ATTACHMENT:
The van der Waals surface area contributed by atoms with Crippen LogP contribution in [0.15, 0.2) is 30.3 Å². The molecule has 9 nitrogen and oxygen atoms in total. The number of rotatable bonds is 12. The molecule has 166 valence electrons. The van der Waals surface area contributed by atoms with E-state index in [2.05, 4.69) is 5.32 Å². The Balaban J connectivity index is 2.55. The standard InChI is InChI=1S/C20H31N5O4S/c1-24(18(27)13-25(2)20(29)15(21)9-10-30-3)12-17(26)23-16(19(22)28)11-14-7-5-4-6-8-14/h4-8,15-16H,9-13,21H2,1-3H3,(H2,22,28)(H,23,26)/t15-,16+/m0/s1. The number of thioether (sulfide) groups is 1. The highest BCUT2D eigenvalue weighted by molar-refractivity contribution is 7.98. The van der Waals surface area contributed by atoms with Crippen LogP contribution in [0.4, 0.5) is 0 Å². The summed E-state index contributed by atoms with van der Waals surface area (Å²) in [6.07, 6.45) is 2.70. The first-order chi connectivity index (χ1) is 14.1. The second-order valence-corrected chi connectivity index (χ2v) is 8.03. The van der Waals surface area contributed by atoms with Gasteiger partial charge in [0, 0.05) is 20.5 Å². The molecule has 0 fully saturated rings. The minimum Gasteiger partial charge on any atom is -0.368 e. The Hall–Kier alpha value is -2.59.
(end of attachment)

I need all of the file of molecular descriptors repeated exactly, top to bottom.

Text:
The van der Waals surface area contributed by atoms with Crippen LogP contribution in [0.15, 0.2) is 30.3 Å². The molecule has 9 nitrogen and oxygen atoms in total. The number of rotatable bonds is 12. The molecule has 166 valence electrons. The van der Waals surface area contributed by atoms with E-state index in [2.05, 4.69) is 5.32 Å². The Balaban J connectivity index is 2.55. The standard InChI is InChI=1S/C20H31N5O4S/c1-24(18(27)13-25(2)20(29)15(21)9-10-30-3)12-17(26)23-16(19(22)28)11-14-7-5-4-6-8-14/h4-8,15-16H,9-13,21H2,1-3H3,(H2,22,28)(H,23,26)/t15-,16+/m0/s1. The number of thioether (sulfide) groups is 1. The highest BCUT2D eigenvalue weighted by molar-refractivity contribution is 7.98. The van der Waals surface area contributed by atoms with Crippen LogP contribution in [0.4, 0.5) is 0 Å². The summed E-state index contributed by atoms with van der Waals surface area (Å²) in [6.07, 6.45) is 2.70. The first-order chi connectivity index (χ1) is 14.1. The second-order valence-corrected chi connectivity index (χ2v) is 8.03. The van der Waals surface area contributed by atoms with Gasteiger partial charge in [0, 0.05) is 20.5 Å². The molecule has 0 fully saturated rings. The minimum Gasteiger partial charge on any atom is -0.368 e. The Hall–Kier alpha value is -2.59.